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Student Movements Around the World

December 28, 2015

Political repression and brutal crackdown have not deterred countless students from taking to the streets demanding reforms, condemning discrimination, and voicing their support for people’s rights and democracy. They have neither winced nor wilted under the bludgeoning of military regimes. Students have stayed at the forefront of free speech, civil rights, and anti-war movements around the world. Their movements were not only aimed at transforming academic institutions but also at bringing reforms in political and social fabrics of the world.

Here are some students movements around the world whose popularity refused to wane even today.

Free Speech and Other Civil Rights Movements in the US (1960s)

A sizable revolt took shape on the campus of University of California, Berkeley, in 1964 when students defied administration and actively campaigned for volunteers to support the Civil Rights Movement. As administrators started arresting students, the student activism took the form of the Free Speech Movement (FSM). Public protests and sit-ins were organized to uphold the right to free speech and retain a student’s right to recruit for the civil rights movement. This movement became a catalyst for other protests in college campuses across the U.S. Within few years, students at Columbia University staged an uprising against racial discrimination as the administrators planned to encroach on the lands reserved for the residents of black neighborhood.

Vietnam War Protests in the US (1968)

The college campuses in the US continued to be the place where blueprints for protests were incubated. The mobilization of student protesters, which started in the late 60s to oppose the Vietnam War, was further intensified in 1970 when four students at Kent State University were killed in a shooting incident during their anti-war protests. The death of the students gave further impetus to the movement and it quickly spread into a nation-wide strike forcing many colleges and universities to shut down.

Tiananmen Square Protests in China (1989)

The video footage of Chinese army crushing civilians under their tank is still vivid in our memories. In case you don’t know, this iconic student-led movement at the Tiananmen Square was triggered by the death of former Communist Party General Secretary Hu Yaobang. The death of a liberal reformer led to a spate of pro-democracy protests in the spring of 1989. That was the precise moment when about one million people, mostly university students, assembled at the Tiananmen Square demanding government accountability and freedom of the press. The army was called in, martial law was enforced, and the protests were forcibly suppressed. It led to the notorious massacre.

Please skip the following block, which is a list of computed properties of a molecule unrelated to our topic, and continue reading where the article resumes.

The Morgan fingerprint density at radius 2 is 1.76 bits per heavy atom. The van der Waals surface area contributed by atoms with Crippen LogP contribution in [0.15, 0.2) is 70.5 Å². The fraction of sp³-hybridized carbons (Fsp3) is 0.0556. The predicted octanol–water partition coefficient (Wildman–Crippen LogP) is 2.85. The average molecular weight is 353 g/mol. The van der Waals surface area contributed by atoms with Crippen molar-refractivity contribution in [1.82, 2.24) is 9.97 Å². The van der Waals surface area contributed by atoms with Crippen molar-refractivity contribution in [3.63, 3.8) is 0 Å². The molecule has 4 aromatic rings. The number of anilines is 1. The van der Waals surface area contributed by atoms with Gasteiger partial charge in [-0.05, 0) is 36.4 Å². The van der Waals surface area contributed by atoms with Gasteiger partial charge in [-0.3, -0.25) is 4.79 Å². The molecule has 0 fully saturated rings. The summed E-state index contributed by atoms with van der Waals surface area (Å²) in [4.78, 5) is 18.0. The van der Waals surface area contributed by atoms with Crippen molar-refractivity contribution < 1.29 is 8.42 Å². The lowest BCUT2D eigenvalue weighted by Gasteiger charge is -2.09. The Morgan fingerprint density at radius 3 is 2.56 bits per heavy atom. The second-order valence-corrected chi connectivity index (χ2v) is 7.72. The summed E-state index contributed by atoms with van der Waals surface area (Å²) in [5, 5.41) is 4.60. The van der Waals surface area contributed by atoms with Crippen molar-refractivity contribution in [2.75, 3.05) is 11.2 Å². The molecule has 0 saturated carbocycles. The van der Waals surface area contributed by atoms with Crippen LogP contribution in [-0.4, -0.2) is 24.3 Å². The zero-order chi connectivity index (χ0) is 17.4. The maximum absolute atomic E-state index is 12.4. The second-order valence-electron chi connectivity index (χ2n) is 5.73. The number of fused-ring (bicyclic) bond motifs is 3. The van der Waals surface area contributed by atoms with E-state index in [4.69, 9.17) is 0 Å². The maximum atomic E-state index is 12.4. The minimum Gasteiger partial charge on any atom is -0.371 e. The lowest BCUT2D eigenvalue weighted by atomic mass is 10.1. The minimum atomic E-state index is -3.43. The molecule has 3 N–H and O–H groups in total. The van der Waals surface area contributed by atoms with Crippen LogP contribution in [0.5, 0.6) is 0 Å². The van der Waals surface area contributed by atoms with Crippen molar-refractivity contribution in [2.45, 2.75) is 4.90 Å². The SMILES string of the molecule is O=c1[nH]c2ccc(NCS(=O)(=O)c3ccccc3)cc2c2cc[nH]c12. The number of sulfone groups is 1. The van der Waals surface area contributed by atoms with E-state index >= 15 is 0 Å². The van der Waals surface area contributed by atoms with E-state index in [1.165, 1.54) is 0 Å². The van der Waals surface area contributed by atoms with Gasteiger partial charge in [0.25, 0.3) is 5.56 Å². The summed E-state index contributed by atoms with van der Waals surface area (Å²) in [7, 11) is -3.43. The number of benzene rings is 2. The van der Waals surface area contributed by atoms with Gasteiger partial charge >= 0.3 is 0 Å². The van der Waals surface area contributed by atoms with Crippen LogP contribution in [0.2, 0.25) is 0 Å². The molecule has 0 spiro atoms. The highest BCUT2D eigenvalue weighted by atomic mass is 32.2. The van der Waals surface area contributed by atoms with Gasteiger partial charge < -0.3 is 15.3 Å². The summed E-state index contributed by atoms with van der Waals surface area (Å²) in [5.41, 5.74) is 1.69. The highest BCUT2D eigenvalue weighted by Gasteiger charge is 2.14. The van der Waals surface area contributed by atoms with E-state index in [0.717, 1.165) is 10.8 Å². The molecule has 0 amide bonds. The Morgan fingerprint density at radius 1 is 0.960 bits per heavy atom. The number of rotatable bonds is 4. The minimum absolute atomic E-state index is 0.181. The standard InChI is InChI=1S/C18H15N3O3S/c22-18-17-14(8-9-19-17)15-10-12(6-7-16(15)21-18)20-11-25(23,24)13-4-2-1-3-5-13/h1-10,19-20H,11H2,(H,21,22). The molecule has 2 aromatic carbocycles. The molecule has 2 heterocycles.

Serbian Protests (1996)

The winter of 1996 brought a wave of protests in Serbia as students took to the streets to express their concern over electoral fraud attempted by the ruling government headed by Slobodan Milošević after 1996 local elections. It’s only after the university students organized a series of peaceful protests, which lasted for three months, that Milošević accepted the victory of the opposition party. Although the protests spread over most towns in Serbia, the largest mobilization of students was seen in Belgrade, where up to 200,000 people had gathered.

Iran Student Protests (1999)

Brutal suppression of public protests in 1999 brought much disgrace to Iran after police and paramilitary forces vandalized the dormitories of students who had staged a strong protest against the closure of reformist newspaper Salam. The violent attack on the students of Tehran University while they were asleep in their dormitories left many of them injured. One student was killed. With this unprecedented attack, the movement gained more support and the protests spilled over to public places. Upholding students’ rights became the ultimate aim. Although the movement was heavily crushed, yet it laid the foundation for independent student movements in Iran.

Myanmar Students Movement (2014)

A country, which is known for its military rule and the penchant for crushing student-led dissent, tried to muffle the voice of students in March 2015 when protests against the controversial National Education Bill came to an abrupt end after the police crackdown. The new education law, according to students and independent experts, restricted academic freedoms and prohibited formation of student unions. The students of Myanmar continue to fight for amending the law even after the Myanmar’s parliament rejected most of their recommendations.